Women in STEM are still an afterthought
As an engineer, I was often the only woman in the room and the only black person in the room, writes Chi Onwurah MP. | Alamy
Increasing women representation must be at the heart of our STEM education, employment practices, policy development and digital economy if we are to thrive.
Growing up, I suffered then from what I now call Marie Curie Syndrome – the inability to name more than one female scientist.
Of course, female scientists had been leading and contributing to major scientific breakthroughs for many years, but their work was often obscured. We didn’t know then about Alice Ball who discovered the treatment for leprosy, or Esther Lederberg whose work enabled the study of antibiotic resistance, or Jocelyn Bell Burner, who first discovered pulsars in the sky. Why? Because men got the credit.
While I had no public role models then to inspire or help give me confidence that science might be for someone like me, I was lucky; I had great teachers at my local comprehensive who helped me understand that girls could be just as good at maths as boys, and supported me in my choice to have a scientific career.
Still, even as I took maths, further maths and physics for my A levels, I made sure I learnt to type too. That was considered a safer career choice for a woman at the time!
When I entered Imperial College in 1984 to study electrical engineering, only 12% of engineering students were women. Nearly forty years later, the dial has barely moved and now stands at 14%.
Less than 10% of STEM students at Russell Group universities are from minority ethnic backgrounds, and only around 8% of engineering professionals. Our country has the lowest percentage of female engineers in all of Europe. At university, some men said the women were just there to find rich husbands. And as a black, female engineer, there were plenty of times I was referred to as “Mr” in emails or times when male engineers assumed I was a PA.
This is deeply unrepresentative of our country and means many people are not accessing the high-wage, high-skill job opportunities offered in STEM. The low representation of women in STEM jobs is also entrenching the gender pay gap.
Having real world engagement with engineering and science is particularly important for girls who have to overcome cultural barriers
Science and technology are at the heart of how we build a better society. Nothing illustrates the importance of science more clearly than Covid-19, which has seen the work of scientists taken out of the labs and into the limelight and the development of the vaccine providing hope for us all after an extremely difficult year.
From climate change to disease to inequality, science will be at the heart of how we meet and tackle the challenges facing us. The UK is already leading the way in many cutting-edge technologies that could transform society. But unless those working in science reflect the make-up of our country, neither will the solutions.
A good example of a ‘blind spot’ caused by a lack of representation is Apple’s Health app, which extracts data on indicators of wellness including on exercise, diet, sleep, temperature and pulse. Unfortunately, the app initially forgot to factor in something that can affect these things – periods – because nobody in the design team experienced them.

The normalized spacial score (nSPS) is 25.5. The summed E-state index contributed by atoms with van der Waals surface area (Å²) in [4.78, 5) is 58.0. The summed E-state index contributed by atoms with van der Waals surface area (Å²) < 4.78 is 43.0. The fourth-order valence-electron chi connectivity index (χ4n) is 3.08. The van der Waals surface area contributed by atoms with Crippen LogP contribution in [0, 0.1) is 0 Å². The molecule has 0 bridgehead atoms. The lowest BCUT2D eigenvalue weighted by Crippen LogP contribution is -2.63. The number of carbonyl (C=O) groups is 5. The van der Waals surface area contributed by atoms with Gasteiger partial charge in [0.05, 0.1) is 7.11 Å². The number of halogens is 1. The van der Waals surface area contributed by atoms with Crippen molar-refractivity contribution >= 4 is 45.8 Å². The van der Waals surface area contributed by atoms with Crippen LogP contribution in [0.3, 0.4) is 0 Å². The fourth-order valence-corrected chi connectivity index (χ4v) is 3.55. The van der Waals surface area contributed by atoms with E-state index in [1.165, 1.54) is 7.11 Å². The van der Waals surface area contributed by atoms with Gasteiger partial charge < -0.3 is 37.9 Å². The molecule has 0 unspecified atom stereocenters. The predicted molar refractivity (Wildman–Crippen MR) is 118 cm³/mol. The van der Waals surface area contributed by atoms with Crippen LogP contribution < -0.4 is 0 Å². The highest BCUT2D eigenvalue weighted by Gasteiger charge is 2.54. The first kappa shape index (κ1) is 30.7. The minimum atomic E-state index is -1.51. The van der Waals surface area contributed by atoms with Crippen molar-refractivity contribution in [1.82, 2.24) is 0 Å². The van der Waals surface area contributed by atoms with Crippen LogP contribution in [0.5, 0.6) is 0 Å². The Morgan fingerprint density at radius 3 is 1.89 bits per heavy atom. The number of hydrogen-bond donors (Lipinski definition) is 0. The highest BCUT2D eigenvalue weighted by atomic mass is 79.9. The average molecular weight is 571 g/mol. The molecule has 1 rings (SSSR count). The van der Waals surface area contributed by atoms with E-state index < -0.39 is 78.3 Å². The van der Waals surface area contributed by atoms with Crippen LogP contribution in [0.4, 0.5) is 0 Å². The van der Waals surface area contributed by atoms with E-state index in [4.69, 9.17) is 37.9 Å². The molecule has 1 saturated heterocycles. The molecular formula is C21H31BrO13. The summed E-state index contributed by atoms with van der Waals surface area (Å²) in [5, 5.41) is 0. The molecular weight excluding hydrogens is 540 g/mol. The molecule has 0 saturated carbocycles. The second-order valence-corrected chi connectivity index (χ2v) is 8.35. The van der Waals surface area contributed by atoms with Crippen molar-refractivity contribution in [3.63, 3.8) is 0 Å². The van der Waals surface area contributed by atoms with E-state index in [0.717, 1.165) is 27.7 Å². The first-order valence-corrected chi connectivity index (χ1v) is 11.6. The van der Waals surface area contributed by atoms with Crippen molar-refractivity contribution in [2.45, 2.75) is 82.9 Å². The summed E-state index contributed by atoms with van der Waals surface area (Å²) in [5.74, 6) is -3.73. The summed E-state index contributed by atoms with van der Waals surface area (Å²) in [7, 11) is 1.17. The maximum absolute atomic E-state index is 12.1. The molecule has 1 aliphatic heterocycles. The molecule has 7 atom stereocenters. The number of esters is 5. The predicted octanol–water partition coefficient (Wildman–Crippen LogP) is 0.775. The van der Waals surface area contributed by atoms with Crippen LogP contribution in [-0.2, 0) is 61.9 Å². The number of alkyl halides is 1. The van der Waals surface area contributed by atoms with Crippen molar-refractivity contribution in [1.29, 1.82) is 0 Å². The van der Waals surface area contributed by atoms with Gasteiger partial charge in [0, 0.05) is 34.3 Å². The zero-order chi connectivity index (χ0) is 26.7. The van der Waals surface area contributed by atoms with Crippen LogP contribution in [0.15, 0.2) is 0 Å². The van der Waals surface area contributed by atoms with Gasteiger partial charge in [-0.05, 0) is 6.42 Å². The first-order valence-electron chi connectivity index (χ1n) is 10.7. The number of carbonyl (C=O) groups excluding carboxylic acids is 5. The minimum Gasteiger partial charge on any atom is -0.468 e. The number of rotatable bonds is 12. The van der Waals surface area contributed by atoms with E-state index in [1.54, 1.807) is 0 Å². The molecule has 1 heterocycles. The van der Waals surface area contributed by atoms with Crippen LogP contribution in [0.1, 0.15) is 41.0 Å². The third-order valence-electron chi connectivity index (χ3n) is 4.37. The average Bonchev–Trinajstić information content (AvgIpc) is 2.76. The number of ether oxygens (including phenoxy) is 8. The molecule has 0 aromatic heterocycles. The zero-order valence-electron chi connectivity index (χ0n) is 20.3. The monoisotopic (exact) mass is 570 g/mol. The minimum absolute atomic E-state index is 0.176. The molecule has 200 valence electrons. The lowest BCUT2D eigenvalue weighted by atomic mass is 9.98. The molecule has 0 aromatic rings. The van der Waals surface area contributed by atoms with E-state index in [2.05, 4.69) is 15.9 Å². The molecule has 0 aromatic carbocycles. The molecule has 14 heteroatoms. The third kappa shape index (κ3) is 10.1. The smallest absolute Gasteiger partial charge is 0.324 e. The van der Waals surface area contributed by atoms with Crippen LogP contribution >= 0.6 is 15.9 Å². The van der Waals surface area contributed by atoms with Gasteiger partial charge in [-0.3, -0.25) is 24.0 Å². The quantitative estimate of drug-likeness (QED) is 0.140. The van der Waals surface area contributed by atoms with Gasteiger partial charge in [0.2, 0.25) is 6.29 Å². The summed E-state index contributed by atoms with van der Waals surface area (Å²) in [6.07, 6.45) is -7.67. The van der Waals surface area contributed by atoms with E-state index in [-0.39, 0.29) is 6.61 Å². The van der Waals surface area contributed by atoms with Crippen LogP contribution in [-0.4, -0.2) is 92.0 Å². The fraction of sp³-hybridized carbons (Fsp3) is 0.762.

This kind of exclusion happens all the time when those working in science, technology and engineering are not representative of society.
Too often diversity is an afterthought or an optional add-on, bit it’s an economic imperative. We need a broad range of skills and more STEM workers to meet the needs of society.
As well as more role models in the classroom and media, we need to build bridges between schools and industry. The evidence shows that having real world engagement with engineering and science is particularly important for girls who have to overcome cultural barriers. There are fantastic groups already doing this – from the Association for BME Engineers to Primary Engineer – but we need government to play a role too.
I chair the APPG for Diversity and Inclusion in STEM and our recent report emphasised the need for a joined-up approach from government in tackling inequity in STEM, including improving careers education. Unfortunately, the government’s lack of investment in lifelong learning means that if you don’t take the STEM route in your childhood, it’s increasingly hard to change track later in life.
As shadow minister for science, research and digital, I will continue pressing hard to stop diversity and inclusion in STEM from being an afterthought. Increasing representation must be at the heart of our STEM education, employment practices, policy development and digital economy if we are to thrive.
Representation matters, because everyone deserves these opportunities, and because the people who design our world should reflect the experiences and needs of us all, not just a few.
As an engineer, I was often the only woman in the room and the only black person in the room. It meant I stood out, but it was ultimately a lonely and isolating experience. I’m happy to have put my foot in the door for other young women dreaming of working in the scientific world – but it’s time the door was pried open. I don’t want any other women to stand in a room full of scientists and feel alone.
Chi Onwurah is the Labour MP for Newcastle upon Tyne Central and shadow minister for science, research and digital.
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